AR7 survival rifle


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ChrisAHF
March 27, 2008, 06:08 PM
Anyone have any experience with one of these? its exactly what im looking for but ive heard it can have reliability issues. THat would be a huge problem being a "survival" rifle. Thanks.

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R.W.Dale
March 27, 2008, 06:16 PM
Reliability issues WOW! that's an understatement. If you can get even one bullet to come out of the bbl of one of these pieces of garbage you're way ahead of the game.

To top it off the example I had experience with had a bent bbl from the factory. What was cool was that instead of being bent at one point the barrel had a graceful arc for it's entire length.

There simply isn't enough bad things that can be said about the AR7

mp510
March 27, 2008, 06:18 PM
You would be better of looking into a Marlin Papoose.

bearmgc
March 27, 2008, 06:19 PM
And why not a Marlin lever action for a survival rifle?

ChrisAHF
March 27, 2008, 06:43 PM
Wow, thanks for the info. I really "dodged that bullet".

Chipperman
March 27, 2008, 06:49 PM
Well, not really b/c the bullet probably would never have made it out of the barrel! :neener:

What about the old Henry survival rifle? Those are supposed to be pretty good, from what I've heard.

lee n. field
March 27, 2008, 06:58 PM
Anyone have any experience with one of these? its exactly what im looking for but ive heard it can have reliability issues. THat would be a huge problem being a "survival" rifle. Thanks.

I had a Charter Arms gun, back in the late '80s. Not reliable. It's sole interesting feature is that it floats.

If I wanted something to fill the " little bitty survival .22" niche, I would get a Ruger 10/22, fit it with a Butler Creek folding stock and the shortest barrel that wouldn't get me in legal trouble in this backward, benighted state. Keep the iron sights, put your choice of optics up top.

gunnerh
March 27, 2008, 07:07 PM
The Armalite AR-7 I got in the late 60's is still working fine. It never was a nail driver but it fit under a canoe seat and floats. I still take mine when I use a canoe. A lot of companies have made them: Charter Arms, Henry and others. There was even a pistol version (called it ugly is insulting ugly). Some worked and some did not.

ChrisAHF
March 27, 2008, 07:28 PM
Whats the general concensus on the Henry survival rifle?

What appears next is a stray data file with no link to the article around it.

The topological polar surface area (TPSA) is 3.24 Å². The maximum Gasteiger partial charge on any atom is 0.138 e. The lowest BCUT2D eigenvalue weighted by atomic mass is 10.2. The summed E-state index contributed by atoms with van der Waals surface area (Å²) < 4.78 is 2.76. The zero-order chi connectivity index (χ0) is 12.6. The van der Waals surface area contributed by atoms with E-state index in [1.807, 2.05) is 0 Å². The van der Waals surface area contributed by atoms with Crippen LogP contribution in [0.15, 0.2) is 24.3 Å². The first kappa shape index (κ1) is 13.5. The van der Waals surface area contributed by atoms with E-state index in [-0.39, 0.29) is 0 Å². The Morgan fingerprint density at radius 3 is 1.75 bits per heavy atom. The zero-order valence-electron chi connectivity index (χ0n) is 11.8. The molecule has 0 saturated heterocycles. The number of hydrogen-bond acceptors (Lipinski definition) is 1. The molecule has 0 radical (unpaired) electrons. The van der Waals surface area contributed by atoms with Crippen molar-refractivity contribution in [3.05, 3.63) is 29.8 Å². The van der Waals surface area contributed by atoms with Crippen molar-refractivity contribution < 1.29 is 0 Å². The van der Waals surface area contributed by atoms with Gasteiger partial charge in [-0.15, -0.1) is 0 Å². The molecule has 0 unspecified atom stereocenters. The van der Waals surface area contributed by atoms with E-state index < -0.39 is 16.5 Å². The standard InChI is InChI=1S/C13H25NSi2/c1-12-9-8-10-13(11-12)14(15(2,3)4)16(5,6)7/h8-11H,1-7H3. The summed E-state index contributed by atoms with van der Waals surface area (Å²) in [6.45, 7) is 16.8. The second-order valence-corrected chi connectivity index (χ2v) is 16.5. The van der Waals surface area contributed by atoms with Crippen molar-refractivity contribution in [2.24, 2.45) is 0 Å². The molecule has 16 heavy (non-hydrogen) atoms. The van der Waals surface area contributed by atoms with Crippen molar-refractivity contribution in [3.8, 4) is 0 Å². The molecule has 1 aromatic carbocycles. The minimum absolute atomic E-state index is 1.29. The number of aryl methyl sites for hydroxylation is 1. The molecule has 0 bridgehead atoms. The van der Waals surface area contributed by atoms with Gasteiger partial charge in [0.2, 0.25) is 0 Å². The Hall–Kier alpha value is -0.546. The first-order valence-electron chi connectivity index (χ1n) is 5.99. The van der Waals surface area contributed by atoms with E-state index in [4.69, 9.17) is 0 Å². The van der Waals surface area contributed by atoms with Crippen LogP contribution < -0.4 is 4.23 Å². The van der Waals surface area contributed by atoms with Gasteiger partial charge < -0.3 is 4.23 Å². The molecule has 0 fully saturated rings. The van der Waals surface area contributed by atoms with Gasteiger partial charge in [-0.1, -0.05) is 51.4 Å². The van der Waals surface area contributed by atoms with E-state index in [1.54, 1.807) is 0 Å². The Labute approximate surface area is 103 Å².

valtr0n
March 27, 2008, 07:33 PM
What about the Springfield M6?

Chipperman
March 27, 2008, 07:33 PM
The Henry is basically an updated version of the AR-7.

I've heard generally good things about them, but have no first hand experience.

bannockburn
March 27, 2008, 07:37 PM
I had one of the Charter Arms AR-7's years ago; workmanship and materials used were marginal at best. Functionability was intermitant and accuracy was practically non-existant. Not a gun I held onto for very long.

ceetee
March 27, 2008, 07:50 PM
I bought a Charter Arms AR-7 back in the early eighties. It's never been a tack-driver, but it's always been easily "minute of squirrel" accurate. It got buried behind a bunch of stuff and mostly forgotten from sometime in the mid-nineties until last fall. I pulled it apart, cleaned it well, lubed it up, and took it to the range. Still "minute of squirrel" accurate. I let Mrs. Ceetee run a few magazines through it, and her only response was, "Hey! I like this!"

The only time I ever had any problems or jamming was when shooting with some crappy after market 15-round magazine.

gopguy
March 27, 2008, 08:05 PM
The early Armalite AR-7 with the flying Pegasus logo was a decent little gun. I have several early ones and they all work fine. The later Charter's and Henry's have issues. Sometimes tweaking the magazines are enough, sometimes not...

One of mine was used as a prop gun on the old Get Smart TV show in the 60s.

Here are a pair of mine on the Get Smart website.

http://www.ilovegetsmart.com/gsgun.html

ChrisAHF
March 27, 2008, 08:10 PM
Anyone have any first hand experience with the new Henry ones? Ive seen them at gun shows before. My freind had one too, im gonna ask him about it.

lee n. field
March 27, 2008, 09:05 PM
The Henry is basically an updated version of the AR-7.

UPdated in what way?

Carl N. Brown
March 27, 2008, 09:07 PM
If a thread is titled "worst gun" or "favorite gun" someone
is bound to mention, curse or praise the AR7 Explorer.
I have a Cosa Mesa Armalite (pegasus logo) AR7 that works
well and a Charter Arms AR7 Explorer II pistol that is ...
interesting. Nice basis of a "space gun": I added a sling,
long eye relief pistol scope sight and a laser.

When there are problems with the AR7, they usually fall into
predictable categories:

1) the magazine feed lips are sprung or bent;

2) the feed ramp (on the magazine) is bent;

3) ammo is not roundnosed;

4) ammo is wimpy bulk-pack;

5) chamber has been peened by after-last-shot click-oops-I-am-dry;

6) chamber has been peened by dry fire;

7) chamber has been peened by 100s or 1000s of extractor impacts.

Number 8 came to me when I tried firing my AR7 barreled action
without the shoulderstock: if the buttstock is not held rigidly
to the shoulder, the bolt will not recoil correctly.
Veteran pistol shooters are aware of the phenomenon known as
"limp wristing" an auto pistol and causing it to jam;
AR7s seem to be subject to "weak shouldering" and jamming: the bolt
needs something solid and immobile to recoil against.

http://www.thehighroad.org/attachment.php?attachmentid=52721&stc=1&d=1170799291

Carl N. Brown
March 27, 2008, 09:13 PM
THAT GET SMART GUN
Years ago the Herter's hunting and fishing catalog offered dolled up versions of the AR7: one styled ater the Thompson, one styled after the M1 Carbine, and one styled after the Mauser C96 broomhandle pistol. I am willing to say that gun mention by gopguy may have come from Herter's.

Avenger29
March 27, 2008, 09:45 PM
Just stick with a Marlin Papoose or a 10/22 w/ a nice folding stock.